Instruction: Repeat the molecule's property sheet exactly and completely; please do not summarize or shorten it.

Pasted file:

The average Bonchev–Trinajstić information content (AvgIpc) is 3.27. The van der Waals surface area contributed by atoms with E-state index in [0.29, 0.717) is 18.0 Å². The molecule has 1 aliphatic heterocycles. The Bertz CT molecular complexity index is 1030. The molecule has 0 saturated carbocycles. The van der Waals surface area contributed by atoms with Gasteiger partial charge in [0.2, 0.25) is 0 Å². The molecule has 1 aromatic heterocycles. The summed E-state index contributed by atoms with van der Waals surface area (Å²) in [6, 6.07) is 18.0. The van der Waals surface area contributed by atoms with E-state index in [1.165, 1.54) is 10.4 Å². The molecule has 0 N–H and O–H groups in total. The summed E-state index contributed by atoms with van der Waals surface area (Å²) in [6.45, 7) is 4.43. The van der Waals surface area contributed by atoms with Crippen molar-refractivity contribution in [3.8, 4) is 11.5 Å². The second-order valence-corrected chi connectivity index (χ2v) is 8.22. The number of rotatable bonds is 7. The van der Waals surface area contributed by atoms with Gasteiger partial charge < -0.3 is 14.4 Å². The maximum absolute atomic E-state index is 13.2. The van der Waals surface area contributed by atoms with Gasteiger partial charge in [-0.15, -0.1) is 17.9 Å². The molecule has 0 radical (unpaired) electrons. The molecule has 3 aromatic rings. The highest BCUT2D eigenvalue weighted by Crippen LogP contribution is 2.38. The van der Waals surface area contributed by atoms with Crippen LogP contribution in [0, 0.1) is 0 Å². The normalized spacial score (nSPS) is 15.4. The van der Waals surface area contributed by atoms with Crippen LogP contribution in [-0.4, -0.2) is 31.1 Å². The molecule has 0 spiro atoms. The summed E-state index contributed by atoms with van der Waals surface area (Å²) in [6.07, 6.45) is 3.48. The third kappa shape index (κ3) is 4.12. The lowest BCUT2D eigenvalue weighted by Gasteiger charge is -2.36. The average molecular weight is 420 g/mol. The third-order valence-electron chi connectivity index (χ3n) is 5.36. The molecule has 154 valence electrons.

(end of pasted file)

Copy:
The average Bonchev–Trinajstić information content (AvgIpc) is 3.27. The van der Waals surface area contributed by atoms with E-state index in [0.29, 0.717) is 18.0 Å². The molecule has 1 aliphatic heterocycles. The Bertz CT molecular complexity index is 1030. The molecule has 0 saturated carbocycles. The van der Waals surface area contributed by atoms with Gasteiger partial charge in [0.2, 0.25) is 0 Å². The molecule has 1 aromatic heterocycles. The summed E-state index contributed by atoms with van der Waals surface area (Å²) in [6, 6.07) is 18.0. The van der Waals surface area contributed by atoms with E-state index in [1.165, 1.54) is 10.4 Å². The molecule has 0 N–H and O–H groups in total. The summed E-state index contributed by atoms with van der Waals surface area (Å²) in [6.45, 7) is 4.43. The van der Waals surface area contributed by atoms with Crippen molar-refractivity contribution in [3.8, 4) is 11.5 Å². The second-order valence-corrected chi connectivity index (χ2v) is 8.22. The number of rotatable bonds is 7. The van der Waals surface area contributed by atoms with Gasteiger partial charge < -0.3 is 14.4 Å². The maximum absolute atomic E-state index is 13.2. The van der Waals surface area contributed by atoms with Gasteiger partial charge in [-0.15, -0.1) is 17.9 Å². The molecule has 0 radical (unpaired) electrons. The molecule has 3 aromatic rings. The highest BCUT2D eigenvalue weighted by Crippen LogP contribution is 2.38. The van der Waals surface area contributed by atoms with Crippen LogP contribution in [0, 0.1) is 0 Å². The normalized spacial score (nSPS) is 15.4. The van der Waals surface area contributed by atoms with Crippen LogP contribution in [-0.4, -0.2) is 31.1 Å². The molecule has 0 spiro atoms. The summed E-state index contributed by atoms with van der Waals surface area (Å²) in [6.07, 6.45) is 3.48. The third kappa shape index (κ3) is 4.12. The lowest BCUT2D eigenvalue weighted by Gasteiger charge is -2.36. The average molecular weight is 420 g/mol. The third-order valence-electron chi connectivity index (χ3n) is 5.36. The molecule has 154 valence electrons.